European trade association EHPM has hailed Italy’s recently adopted Decree on the use of plant substances and preparations in food supplements as recognition of sector and consumer needs.
The decree, which was published in the official gazette on July 21, had long been discussed, but until now never been adopted in Italian national law.
It contains a long list of plants approved for use in food supplements, with conditions of use and labeling requirements. The Decree also contains an official clause on the principle of mutual recognition that will support the free movement of botanical food supplements and provide legal certainty on the status of these products.
The decree comes together with guidelines on indications and/or references to physiological effects that can be claimed on the product labels.
“This is a major development for the regulatory climate for botanicals in Europe,” said EHPM Chairman Keith Legge. “This is an instrument that can be used to foster harmonization. Consumers want to have access to products of their choice and be sure of the safety of the botanicals used in supplements. The business sector also needs clarification on borderline issues.”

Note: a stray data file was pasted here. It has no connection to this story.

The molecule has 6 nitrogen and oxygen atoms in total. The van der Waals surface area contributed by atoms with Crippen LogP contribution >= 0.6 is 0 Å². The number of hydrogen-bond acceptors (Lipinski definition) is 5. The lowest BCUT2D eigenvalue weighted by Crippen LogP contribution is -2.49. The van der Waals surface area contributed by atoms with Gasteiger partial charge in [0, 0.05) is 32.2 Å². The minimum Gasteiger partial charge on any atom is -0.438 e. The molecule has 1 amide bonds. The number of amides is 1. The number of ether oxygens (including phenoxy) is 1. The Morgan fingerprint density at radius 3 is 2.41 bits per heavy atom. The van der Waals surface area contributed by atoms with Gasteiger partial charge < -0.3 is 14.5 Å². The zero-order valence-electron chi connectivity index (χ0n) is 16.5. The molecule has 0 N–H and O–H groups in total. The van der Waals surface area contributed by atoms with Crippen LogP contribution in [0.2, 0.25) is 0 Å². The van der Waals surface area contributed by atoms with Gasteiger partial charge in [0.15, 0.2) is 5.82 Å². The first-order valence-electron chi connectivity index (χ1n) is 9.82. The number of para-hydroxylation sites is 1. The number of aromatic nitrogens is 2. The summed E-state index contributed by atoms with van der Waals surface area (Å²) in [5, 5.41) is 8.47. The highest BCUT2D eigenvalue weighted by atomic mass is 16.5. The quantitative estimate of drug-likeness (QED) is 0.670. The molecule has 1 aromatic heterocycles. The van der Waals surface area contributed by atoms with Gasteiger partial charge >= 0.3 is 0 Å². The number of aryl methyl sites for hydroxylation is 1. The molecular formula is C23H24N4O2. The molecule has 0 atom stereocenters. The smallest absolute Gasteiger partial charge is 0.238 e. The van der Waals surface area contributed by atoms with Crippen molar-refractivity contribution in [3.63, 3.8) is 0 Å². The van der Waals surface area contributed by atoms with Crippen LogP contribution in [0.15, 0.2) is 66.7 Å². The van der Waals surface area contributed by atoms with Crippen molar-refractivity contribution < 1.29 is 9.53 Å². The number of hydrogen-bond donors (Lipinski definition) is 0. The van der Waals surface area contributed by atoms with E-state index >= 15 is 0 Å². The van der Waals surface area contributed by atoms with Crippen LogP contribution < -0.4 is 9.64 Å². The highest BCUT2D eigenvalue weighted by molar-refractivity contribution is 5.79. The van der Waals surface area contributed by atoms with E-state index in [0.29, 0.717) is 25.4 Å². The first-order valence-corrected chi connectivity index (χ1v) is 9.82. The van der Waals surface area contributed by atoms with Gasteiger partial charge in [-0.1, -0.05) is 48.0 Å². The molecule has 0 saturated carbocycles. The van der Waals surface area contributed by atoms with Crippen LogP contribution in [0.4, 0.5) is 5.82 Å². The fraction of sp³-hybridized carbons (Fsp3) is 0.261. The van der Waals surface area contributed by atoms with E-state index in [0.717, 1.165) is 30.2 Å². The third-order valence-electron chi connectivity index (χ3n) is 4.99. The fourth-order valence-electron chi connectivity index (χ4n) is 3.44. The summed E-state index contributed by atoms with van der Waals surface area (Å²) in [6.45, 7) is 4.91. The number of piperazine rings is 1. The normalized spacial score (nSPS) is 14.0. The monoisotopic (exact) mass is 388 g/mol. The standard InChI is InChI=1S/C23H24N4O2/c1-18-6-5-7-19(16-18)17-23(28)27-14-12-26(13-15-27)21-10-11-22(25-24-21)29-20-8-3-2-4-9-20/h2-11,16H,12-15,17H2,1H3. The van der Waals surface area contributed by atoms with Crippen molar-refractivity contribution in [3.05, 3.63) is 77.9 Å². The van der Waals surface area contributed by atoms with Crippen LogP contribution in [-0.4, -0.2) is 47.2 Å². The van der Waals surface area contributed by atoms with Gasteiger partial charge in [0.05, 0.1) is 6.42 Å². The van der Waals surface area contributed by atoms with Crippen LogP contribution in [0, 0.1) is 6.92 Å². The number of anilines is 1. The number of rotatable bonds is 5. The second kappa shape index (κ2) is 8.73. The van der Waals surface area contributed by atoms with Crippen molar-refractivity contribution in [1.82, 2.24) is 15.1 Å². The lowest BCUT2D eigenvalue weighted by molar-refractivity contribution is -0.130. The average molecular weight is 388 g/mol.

Italy’s Decree is in line with a similar model created by Belgium, which also established a list of permitted plants with specific conditions of use to ensure safe use of these products.
EHPM said that both models could be of value in the development of an appropriate framework offering a coherent approach and tailored solutions to botanicals.
Legge said: “The lack of harmonization in the current system has a direct impact on the sector and consumer choice, making the continued existence of botanical food supplements increasingly challenging. We hope that these two models will encourage other Member States to start a reflection on the harmonization of practice. Such a reflection would be welcomed by the food supplement industry.”